A movie log formerly known as Bookishness / By Charles Matthews

"Dazzled by so many and such marvelous inventions, the people of Macondo ... became indignant over the living images that the prosperous merchant Bruno Crespi projected in the theater with the lion-head ticket windows, for a character who had died and was buried in one film and for whose misfortune tears had been shed would reappear alive and transformed into an Arab in the next one. The audience, who had paid two cents apiece to share the difficulties of the actors, would not tolerate that outlandish fraud and they broke up the seats. The mayor, at the urging of Bruno Crespi, explained in a proclamation that the cinema was a machine of illusions that did not merit the emotional outbursts of the audience. With that discouraging explanation many ... decided not to return to the movies, considering that they already had too many troubles of their own to weep over the acted-out misfortunes of imaginary beings."
--Gabriel García Márquez, One Hundred Years of Solitude

Sunday, March 27, 2016

A Man Escaped (Robert Bresson, 1956)

François Leterrier in A Man Escaped 
Fontaine: François Leterrier
François Jost: Charles LeClainche
Orsini: Jacques Ertaud
Blanchet: Maurice Beerbeck
Le Pasteur: Roland Monod

Director: Robert Bresson
Screenplay: Robert Bresson
Based on a memoir by André Devigny
Cinematography: Léonce-Henri Burel
Production design: Pierre Charbonnier
Film editing: Raymond Lamy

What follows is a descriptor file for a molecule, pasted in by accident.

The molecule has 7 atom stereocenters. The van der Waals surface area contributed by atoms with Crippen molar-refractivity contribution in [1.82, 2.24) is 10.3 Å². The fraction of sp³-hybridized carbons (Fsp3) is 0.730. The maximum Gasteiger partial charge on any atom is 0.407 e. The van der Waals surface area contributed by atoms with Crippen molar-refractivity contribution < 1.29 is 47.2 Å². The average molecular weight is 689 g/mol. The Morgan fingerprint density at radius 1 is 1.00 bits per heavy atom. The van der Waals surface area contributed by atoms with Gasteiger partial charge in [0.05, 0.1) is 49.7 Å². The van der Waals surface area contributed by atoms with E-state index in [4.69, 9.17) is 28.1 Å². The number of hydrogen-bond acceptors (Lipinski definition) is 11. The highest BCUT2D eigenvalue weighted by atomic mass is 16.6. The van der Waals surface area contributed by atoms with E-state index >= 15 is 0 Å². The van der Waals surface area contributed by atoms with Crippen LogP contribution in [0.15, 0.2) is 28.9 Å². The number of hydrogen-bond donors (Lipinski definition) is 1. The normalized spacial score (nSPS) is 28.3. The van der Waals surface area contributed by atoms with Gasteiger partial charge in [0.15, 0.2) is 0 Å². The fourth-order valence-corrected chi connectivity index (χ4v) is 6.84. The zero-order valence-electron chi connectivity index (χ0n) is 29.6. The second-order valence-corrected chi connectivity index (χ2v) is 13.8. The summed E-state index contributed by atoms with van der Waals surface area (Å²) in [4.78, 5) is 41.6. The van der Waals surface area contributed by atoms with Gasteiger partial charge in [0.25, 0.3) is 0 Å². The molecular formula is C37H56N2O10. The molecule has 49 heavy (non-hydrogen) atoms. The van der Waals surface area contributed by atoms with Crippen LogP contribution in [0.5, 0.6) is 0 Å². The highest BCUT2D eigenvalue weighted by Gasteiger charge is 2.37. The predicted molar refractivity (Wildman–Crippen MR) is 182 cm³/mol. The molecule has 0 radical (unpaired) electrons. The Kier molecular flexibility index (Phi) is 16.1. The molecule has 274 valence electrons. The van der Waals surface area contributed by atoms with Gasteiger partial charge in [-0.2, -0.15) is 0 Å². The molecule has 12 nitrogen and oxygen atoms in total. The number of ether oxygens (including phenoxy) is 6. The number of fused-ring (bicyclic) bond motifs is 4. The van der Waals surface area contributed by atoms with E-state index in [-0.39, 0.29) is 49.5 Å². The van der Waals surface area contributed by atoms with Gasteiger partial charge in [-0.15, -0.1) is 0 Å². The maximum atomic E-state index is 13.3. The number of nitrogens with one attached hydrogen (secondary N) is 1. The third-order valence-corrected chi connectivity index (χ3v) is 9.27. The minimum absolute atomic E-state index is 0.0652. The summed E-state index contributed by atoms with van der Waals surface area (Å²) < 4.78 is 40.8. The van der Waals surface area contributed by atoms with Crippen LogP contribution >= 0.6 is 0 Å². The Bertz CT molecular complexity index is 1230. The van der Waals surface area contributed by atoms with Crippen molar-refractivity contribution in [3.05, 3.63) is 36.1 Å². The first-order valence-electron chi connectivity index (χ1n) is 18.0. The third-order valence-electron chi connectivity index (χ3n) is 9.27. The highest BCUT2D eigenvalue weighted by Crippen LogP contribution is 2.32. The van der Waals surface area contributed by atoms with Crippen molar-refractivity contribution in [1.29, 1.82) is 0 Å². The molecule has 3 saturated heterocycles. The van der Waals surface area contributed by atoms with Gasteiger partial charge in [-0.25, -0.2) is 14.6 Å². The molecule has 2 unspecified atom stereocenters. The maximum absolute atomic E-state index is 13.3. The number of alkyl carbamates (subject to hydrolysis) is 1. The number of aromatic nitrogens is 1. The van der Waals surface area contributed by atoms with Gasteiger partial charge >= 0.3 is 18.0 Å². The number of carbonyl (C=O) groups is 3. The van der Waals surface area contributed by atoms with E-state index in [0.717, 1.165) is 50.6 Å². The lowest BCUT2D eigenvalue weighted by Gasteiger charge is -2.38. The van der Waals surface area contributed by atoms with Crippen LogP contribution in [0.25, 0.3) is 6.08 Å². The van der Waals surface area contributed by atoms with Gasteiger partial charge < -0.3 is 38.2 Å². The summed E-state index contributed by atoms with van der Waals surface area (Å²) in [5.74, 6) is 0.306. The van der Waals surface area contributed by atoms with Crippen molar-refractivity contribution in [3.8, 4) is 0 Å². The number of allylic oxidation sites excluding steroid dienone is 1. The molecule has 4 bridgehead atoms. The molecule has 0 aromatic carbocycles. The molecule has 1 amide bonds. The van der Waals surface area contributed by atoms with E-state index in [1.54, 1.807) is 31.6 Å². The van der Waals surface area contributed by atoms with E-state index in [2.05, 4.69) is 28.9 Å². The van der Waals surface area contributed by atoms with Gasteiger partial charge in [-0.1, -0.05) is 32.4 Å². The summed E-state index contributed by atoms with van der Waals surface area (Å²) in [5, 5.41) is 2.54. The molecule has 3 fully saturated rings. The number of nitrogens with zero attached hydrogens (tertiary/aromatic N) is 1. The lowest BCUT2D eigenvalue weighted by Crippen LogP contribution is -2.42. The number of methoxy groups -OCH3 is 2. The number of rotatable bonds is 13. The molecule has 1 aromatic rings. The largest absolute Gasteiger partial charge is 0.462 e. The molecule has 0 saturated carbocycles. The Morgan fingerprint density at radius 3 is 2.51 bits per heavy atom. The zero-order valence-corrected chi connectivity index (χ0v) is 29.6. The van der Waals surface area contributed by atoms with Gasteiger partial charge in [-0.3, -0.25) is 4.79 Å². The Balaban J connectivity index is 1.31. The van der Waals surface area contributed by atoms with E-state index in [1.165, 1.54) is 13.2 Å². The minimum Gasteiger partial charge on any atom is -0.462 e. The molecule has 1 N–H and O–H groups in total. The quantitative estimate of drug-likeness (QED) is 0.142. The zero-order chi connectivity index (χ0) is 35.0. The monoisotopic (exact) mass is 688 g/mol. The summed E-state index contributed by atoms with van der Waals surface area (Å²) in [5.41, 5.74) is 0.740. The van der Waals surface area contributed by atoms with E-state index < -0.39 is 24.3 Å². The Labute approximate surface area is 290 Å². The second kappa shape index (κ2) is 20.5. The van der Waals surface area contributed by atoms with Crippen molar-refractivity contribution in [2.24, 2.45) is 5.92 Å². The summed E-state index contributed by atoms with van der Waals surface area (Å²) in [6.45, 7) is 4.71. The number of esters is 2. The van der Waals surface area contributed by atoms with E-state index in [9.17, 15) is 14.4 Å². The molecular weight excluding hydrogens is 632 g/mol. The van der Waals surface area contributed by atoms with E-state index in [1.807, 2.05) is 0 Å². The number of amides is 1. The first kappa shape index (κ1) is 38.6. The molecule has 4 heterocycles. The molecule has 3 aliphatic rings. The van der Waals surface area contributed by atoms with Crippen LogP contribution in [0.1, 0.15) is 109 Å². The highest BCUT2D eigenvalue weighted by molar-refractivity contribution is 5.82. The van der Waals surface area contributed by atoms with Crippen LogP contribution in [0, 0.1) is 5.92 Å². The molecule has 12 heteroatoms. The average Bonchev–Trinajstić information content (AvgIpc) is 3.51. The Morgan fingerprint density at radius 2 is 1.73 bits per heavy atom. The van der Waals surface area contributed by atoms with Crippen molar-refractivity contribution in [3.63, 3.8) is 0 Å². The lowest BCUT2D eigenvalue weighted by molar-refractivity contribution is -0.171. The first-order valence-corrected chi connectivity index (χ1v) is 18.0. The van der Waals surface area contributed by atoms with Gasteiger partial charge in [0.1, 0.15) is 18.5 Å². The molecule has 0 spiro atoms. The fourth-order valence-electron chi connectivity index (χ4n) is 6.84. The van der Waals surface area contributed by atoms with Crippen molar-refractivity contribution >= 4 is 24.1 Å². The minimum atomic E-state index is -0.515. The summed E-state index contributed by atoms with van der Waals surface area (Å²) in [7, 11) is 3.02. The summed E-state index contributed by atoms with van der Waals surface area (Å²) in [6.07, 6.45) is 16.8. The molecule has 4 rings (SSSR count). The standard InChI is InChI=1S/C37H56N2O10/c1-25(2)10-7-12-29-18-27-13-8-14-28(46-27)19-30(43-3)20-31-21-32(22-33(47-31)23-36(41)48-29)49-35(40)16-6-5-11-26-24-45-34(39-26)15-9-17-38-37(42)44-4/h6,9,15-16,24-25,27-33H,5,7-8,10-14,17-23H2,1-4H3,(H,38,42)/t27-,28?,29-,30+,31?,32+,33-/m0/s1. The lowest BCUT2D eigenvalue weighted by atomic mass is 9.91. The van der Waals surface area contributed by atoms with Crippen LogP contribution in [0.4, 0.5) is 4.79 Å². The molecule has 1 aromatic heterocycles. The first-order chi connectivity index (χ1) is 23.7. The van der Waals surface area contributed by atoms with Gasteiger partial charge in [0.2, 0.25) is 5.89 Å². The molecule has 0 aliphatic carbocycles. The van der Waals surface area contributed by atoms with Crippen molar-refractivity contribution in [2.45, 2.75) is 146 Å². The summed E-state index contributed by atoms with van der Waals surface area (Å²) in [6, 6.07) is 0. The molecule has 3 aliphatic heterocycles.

"I don't laugh," Fontaine says. No, he doesn't. In fact, throughout A Man Escaped, François Leterrier's expression rarely changes. But we always know the determination, the doubt, the calculation, the suspicion that's going through his head, thanks to Leterrier's use of his eyes.* But as Eisenstein taught us so long ago, montage is responsible for so much of what we feel and witness in movies, and we have to credit Raymond Lamy's editing as well as Léonce-Henri Burel's cinematography and of course Robert Bresson's direction for making A Man Escaped, based on the memoirs of André Devigny, a member of the French Resistance who was imprisoned by the Nazis, one of the most powerful excursions into a man's soul ever put on film. The word "minimalism" was not so much in use when A Man Escaped was made as it is today, but if ever a film was minimalist in avoiding conventional movie tricks like background music or flashy camerawork, it's this one. Bresson's restraint as a filmmaker serves to keep us in Fontaine's head, blotting out all but his grim determination to escape. When Fontaine murders the prison guard, we don't see it. We barely even hear it. We are watching a blank wall when it happens. But we hold our breaths while it does. Today we think of the prison-break movie genre in terms of films like Stalag 17 (Billy Wilder, 1953), The Great Escape (John Sturges, 1963), Escape From Alcatraz (Don Siegel, 1979), and The Shawshank Redemption (Frank Darabont, 1994), with stars like William Holden, Steve McQueen, Clint Eastwood, Tim Robbins, and Morgan Freeman, with action leavened by comic relief and made more tense by grotesque and sadistic guards, and underscored by mood music. What Bresson gives us is a film with no stars that concentrates largely on the face of the man planning his breakout and whose only music is the occasional underscoring with the "Kyrie" from Mozart's C-minor mass. And it works far better than those more famous and conventional movies.